As business seeks a sense of normalcy, developments in California's power crisis late Friday left the state's utilities and its investors in a state of uncertainty.
The California legislature adjourned its session without approving any major legislation related to the ongoing power crisis, including a plan to keep
Southern California Edison
subsidiary out of bankruptcy. While action aimed at helping the utility escape the burden of nearly $4 billion in debt was expected, the legislature could not agree on a comprehensive package for Gov. Gray Davis' approval.
A disappointed Davis said he will try to call a special session in October to force action on the Edison rescue. The next regular session does not convene until January. Davis reached a "Memorandum of Understanding" with Edison in late April, one he claimed would solve Edison's financial woes. At the time, however, pundits suggested legislative support was unlikely.
Edison International stock is likely to react negatively to inaction by the California legislature when markets reopen on Monday. The stock has gained nearly 50% since April when Davis and the utility agreed to the now-failed plan. Some of that gain will likely be lost as the fear of the inevitable conclusion grows.
Holding out hope, Edison Chairman and CEO John Bryson, endorsed Davis' plan for a special session. "Edison International endorses Governor Gray Davis' call for the State Legislature . . . to convene a third special session," he said in a statement. "Until that time, Edison will work closely with its creditors and ask for their continued support and forbearance as we move closer to a negotiated settlement. We continue to strongly believe that such a settlement is far preferable to bankruptcy for our customers, our company and our state's economy."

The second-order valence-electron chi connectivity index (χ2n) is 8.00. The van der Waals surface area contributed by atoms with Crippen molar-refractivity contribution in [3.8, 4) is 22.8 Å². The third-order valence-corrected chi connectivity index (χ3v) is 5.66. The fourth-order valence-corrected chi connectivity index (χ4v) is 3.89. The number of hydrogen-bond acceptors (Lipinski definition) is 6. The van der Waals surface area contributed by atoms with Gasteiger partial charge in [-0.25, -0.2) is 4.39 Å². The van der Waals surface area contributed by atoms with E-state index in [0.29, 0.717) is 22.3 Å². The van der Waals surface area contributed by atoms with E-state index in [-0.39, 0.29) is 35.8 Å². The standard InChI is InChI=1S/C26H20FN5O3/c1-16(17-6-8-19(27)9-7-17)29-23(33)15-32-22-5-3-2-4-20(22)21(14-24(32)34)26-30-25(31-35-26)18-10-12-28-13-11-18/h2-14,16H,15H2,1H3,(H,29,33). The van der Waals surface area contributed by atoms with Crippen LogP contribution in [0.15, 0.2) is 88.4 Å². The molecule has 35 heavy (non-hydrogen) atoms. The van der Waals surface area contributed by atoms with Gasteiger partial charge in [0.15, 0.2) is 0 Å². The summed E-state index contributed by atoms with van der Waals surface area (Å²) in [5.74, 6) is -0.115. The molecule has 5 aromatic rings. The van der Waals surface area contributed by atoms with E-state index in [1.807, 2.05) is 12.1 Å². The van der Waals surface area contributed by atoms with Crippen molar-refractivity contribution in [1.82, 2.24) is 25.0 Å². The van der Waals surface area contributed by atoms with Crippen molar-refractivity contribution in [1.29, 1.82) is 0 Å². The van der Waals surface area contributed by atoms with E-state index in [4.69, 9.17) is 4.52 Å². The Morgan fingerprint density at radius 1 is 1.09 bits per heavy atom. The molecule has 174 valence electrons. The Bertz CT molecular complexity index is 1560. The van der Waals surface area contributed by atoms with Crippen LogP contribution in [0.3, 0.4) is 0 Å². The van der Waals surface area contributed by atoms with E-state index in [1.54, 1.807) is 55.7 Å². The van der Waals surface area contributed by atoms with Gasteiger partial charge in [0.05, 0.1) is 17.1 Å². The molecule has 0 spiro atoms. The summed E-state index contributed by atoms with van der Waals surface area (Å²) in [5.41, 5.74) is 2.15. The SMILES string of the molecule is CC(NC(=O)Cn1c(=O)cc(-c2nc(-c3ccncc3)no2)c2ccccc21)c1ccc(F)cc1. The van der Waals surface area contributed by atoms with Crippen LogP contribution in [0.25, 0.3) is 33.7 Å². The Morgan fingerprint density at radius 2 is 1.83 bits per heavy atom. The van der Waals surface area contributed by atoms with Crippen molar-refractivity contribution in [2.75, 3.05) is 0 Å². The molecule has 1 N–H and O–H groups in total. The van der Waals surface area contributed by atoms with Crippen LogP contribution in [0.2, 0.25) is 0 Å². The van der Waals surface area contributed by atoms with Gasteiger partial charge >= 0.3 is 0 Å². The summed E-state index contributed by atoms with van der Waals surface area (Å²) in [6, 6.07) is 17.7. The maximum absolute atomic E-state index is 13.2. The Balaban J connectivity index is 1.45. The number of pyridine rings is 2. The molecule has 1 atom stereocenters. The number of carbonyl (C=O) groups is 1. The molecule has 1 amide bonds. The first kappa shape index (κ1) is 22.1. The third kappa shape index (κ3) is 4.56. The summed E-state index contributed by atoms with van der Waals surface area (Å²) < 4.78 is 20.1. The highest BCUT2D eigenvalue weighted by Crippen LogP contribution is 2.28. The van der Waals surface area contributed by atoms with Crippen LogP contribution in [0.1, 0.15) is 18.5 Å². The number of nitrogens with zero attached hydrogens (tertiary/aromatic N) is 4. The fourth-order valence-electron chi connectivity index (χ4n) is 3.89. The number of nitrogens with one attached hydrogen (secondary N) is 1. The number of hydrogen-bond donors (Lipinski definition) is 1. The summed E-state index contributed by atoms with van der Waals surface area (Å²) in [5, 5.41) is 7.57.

It isn't clear creditors will remain supportive as time continues to run on billions in unpaid bills and the uncertainty of state support grows. Sources tell
that a group of generators has quietly been talking to other Edison creditors about attempting to force the utility into bankruptcy.
Such action may be in the generators' best interests. Under the Governor's plan the state would assist Edison in issuing over $2.5 billion in bonds to pay off debt. However, the legislation would prohibit Edison from using the money to pay the amounts due to out-of-state power generators. Davis claims those generations over-charged the state for power, calling them "pirates". A plan requiring refunds for unreasonable power revenue in California is currently being considered by the Federal Energy Regulatory Commission.
If Edison filed for bankruptcy or was forced into bankruptcy by creditors it would follow the state's largest utility, Pacific Gas & Electric, a unit of
, which filed for bankruptcy protection in April.
The California legislature did not adjourn without any meaningful action, however, Late Friday, both chambers agreed to send $1 million from the California Victim Compensation fund to a similar program in New York to help victims of Tuesday's terror.
Christopher S. Edmonds is president of Resource Dynamics, a private financial consulting firm based in Atlanta. At time of publication, neither Edmonds nor his firm held positions in any securities mentioned in this column, although holdings can change at any time. Under no circumstances does the information in this column represent a recommendation to buy or sell stocks. While Edmonds cannot provide investment advice or recommendations, he welcomes your feedback and invites you to send it to